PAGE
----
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Houston Police Officers Reflect On Strategies In Wake Of Recent Shootings

Police work has been under much scrutiny recently, especially after the events in Baton Rouge, Minnesota and Dallas. Are there things law enforcement can do to avoid more shootings and increase trust with the community?



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The Houston Police Department often prides itself on what it says are good community relations, for example by attending meetings with neighborhood groups on a regular basis.

Ray Hunt, president of the Houston Police Officers' Union, said he and other officers have been going out to schools and churches to communicate about what each side expects from the other.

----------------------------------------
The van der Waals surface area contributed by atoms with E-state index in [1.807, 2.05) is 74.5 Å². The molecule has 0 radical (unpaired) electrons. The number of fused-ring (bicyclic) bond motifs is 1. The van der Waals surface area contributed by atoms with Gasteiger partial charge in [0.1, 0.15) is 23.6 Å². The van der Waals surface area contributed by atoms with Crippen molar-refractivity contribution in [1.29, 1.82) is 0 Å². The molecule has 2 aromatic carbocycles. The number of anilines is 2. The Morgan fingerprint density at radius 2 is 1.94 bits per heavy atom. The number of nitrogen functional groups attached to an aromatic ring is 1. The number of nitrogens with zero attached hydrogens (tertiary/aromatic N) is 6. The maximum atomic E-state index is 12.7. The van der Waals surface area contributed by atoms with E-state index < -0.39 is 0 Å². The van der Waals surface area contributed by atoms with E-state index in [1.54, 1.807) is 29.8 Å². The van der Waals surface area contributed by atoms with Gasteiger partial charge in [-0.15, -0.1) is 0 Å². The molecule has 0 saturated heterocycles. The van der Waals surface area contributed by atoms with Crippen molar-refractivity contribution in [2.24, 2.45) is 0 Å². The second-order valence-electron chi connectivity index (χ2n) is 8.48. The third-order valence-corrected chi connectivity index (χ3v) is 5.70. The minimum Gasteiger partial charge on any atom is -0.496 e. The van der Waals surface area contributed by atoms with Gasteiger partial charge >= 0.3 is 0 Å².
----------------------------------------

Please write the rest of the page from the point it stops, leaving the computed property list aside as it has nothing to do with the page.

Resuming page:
Speaking on TV 8's Red, White and Blue, he also said he wants to be as transparent as possible.

"I have no problem with us sitting down within 24, 48 hours after a shooting, share with activists, share with everybody the information that we have, so that we can get information out there and make sure that we keep the city safe."

Hunt said this would help preempt any rumors spreading on social media.

There has also been much talk about police profiling minorities.

HPD executive assistant Chief Michael Dirden said his agency has strategies to reduce bias among its officers, but he said it should go further and also include implicit bias.

"There are training opportunities available throughout this country now," he said. "They're emerging, but those are things that you can do in terms of psychological evaluation of folks before they become police officers and education and training of police officers once they're on the force."

Dirden said the most important thing for officers is to communicate well with civilians during encounters.